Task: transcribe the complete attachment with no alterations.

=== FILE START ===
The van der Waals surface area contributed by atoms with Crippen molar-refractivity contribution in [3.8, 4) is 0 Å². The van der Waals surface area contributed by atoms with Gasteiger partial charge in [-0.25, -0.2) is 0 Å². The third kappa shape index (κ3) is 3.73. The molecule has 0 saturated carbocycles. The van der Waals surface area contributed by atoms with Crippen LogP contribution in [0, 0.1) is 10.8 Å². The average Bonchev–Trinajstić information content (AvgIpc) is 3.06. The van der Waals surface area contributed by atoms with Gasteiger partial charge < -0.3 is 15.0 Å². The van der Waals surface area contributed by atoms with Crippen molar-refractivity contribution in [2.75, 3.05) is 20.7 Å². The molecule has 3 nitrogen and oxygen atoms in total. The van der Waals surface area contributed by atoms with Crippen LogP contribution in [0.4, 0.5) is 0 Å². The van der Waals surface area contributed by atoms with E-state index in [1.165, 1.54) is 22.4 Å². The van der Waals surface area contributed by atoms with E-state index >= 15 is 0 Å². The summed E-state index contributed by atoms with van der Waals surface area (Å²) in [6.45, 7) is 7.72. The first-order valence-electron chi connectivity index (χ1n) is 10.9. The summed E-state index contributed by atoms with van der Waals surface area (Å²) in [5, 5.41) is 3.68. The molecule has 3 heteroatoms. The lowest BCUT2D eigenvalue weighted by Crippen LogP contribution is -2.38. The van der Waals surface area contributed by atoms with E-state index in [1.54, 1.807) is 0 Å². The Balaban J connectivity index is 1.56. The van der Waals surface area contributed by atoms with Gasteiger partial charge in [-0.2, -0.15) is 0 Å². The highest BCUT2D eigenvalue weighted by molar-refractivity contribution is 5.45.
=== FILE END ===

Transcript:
The van der Waals surface area contributed by atoms with Crippen molar-refractivity contribution in [3.8, 4) is 0 Å². The van der Waals surface area contributed by atoms with Gasteiger partial charge in [-0.25, -0.2) is 0 Å². The third kappa shape index (κ3) is 3.73. The molecule has 0 saturated carbocycles. The van der Waals surface area contributed by atoms with Crippen LogP contribution in [0, 0.1) is 10.8 Å². The average Bonchev–Trinajstić information content (AvgIpc) is 3.06. The van der Waals surface area contributed by atoms with Gasteiger partial charge < -0.3 is 15.0 Å². The van der Waals surface area contributed by atoms with Crippen molar-refractivity contribution in [2.75, 3.05) is 20.7 Å². The molecule has 3 nitrogen and oxygen atoms in total. The van der Waals surface area contributed by atoms with Crippen LogP contribution in [0.4, 0.5) is 0 Å². The van der Waals surface area contributed by atoms with E-state index in [1.165, 1.54) is 22.4 Å². The van der Waals surface area contributed by atoms with E-state index >= 15 is 0 Å². The summed E-state index contributed by atoms with van der Waals surface area (Å²) in [6.45, 7) is 7.72. The first-order valence-electron chi connectivity index (χ1n) is 10.9. The summed E-state index contributed by atoms with van der Waals surface area (Å²) in [5, 5.41) is 3.68. The molecule has 3 heteroatoms. The lowest BCUT2D eigenvalue weighted by Crippen LogP contribution is -2.38. The van der Waals surface area contributed by atoms with E-state index in [1.54, 1.807) is 0 Å². The Balaban J connectivity index is 1.56. The van der Waals surface area contributed by atoms with Gasteiger partial charge in [-0.2, -0.15) is 0 Å². The highest BCUT2D eigenvalue weighted by molar-refractivity contribution is 5.45.